A month long, the Ibaloy Festival needs rhyme and reason to keep the fires lit and the food cooking for those who will come to partake of the celebration.
The energies will wane, but it dawned on me that this was the most opportune time for the clans to update the genealogies for the others who will come to continue the saga.
Lynette Carantes Bibal is the spirit who has fanned the embers of her own story, as she discovers how her father, the late Geoffrey Carantes, was wise in drawing the bits and pieces of the Ibaloy culture in the early 60s and 70s in preparation for the book on Benguet.
Bibal has been led to creating a festival that actually intends to call all the members of the different clans in Baguio and Benguet together to fill in the gaps or add names and families to the large genealogical charts of their forefathers and present generations.
The Tabano Evasco-Umang Shekdeg booth was perhaps the epitome of the festival. Prepared with a monograph of their clan genealogy, photographs on the wall of prominent members of the clan and their material culture collection, and a notebook for those who came to add to the names and families already printed.
This could also mean to keep in touch and leave contact numbers. The most important for me is to be able to sell some items that other visitors might be interested in that is of the culture.
Personally, I hoped to find some binubudan or such food made from rice or cassava sprinkled with yeast to ferment. It would be nice to find some tapuey, taro, or sweet potato, too. Since this was a sharing of the Ibaloy life in the past and those that are kept to the present.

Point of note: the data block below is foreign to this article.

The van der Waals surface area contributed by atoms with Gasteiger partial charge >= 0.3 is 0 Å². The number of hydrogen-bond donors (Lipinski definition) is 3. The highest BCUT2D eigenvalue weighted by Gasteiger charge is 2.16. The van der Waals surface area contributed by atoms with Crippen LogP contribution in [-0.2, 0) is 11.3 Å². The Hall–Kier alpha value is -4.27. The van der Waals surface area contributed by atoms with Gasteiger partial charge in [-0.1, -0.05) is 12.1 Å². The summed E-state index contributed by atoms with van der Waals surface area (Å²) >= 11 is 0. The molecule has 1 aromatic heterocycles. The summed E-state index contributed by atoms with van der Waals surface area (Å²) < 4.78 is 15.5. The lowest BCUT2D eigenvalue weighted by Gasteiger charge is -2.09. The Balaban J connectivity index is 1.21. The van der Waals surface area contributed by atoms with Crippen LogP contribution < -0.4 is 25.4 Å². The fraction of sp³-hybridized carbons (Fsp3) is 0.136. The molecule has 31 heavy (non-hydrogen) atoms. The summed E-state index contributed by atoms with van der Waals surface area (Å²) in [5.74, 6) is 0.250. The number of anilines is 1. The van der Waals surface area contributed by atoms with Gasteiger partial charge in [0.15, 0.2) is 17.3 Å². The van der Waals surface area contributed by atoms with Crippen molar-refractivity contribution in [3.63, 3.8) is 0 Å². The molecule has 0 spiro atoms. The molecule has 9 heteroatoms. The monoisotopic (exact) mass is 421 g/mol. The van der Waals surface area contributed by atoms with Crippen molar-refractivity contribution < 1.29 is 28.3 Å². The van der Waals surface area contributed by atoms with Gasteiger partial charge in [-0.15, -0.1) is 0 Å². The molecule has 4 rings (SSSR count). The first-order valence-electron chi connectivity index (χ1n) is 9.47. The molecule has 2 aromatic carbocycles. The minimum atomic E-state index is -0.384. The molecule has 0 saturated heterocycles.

It was a wonderful coincidence that I came in time for lunch that was made up of boiled pork meat, pising or boiled taro stalks and leaves, soup from the boiled meat, and lots of crushed chili and soy.
The treat was the crispy intestines that came after the meal. I suddenly remembered those days when the late Cecile Afable, the veteran newshen and descendant of Mateo Cariño, would bring us to the cañaos hereabouts where she would be served the liver and other choice parts of the offered animals.
There are more than 20 booths to visit and to check out the clans and genealogical charts. There were some tarpaulins where corrections or additions were indicated in the margins. There were those who sat and read the names, tracing their families, perhaps.
I came to a booth where I was struck by a familiar photo of Chainus Guirey, the first carnival queen of Baguio, and realized it was an enlarged version of my article in a magazine published by Jack Cariño and Chi Balmaceda Guitierrez in celebration of the Philippine Centennial, The Baguio Yearbook.
I couldn’t help but announce that I was the author and earned the right to have a photograph taken with the younger generations of the clan. Thanks to former Itogon vice mayor Aloysius Kato for that interview and the photos that were taken by Jojo Lamaria.
A visitor asked if the crown was still around, I said, yes. This gave me the idea that perhaps in the next festivals, these important anecdotes and artifacts should have a prominent space to tell the stories.
Vicky Tumbaga was my most important discovery in the festival. I have worked with her for the past five years on her genealogy of La Trinidad families in the hope of publishing the book that could be an important record of the more than 24 generations of Benguet and Ibaloy clans. Perhaps, it will not take a decade to put it together in the digital form so that it could be finally printed.
Please go to the Ibaloy Festival at the Ibaloy Heritage Garden at Burnham Park if you are among the families that saw the growth and peopling of Benguet.
Connect and update those precious generation lines and family trees so that some concrete evidence could be left for the next generations.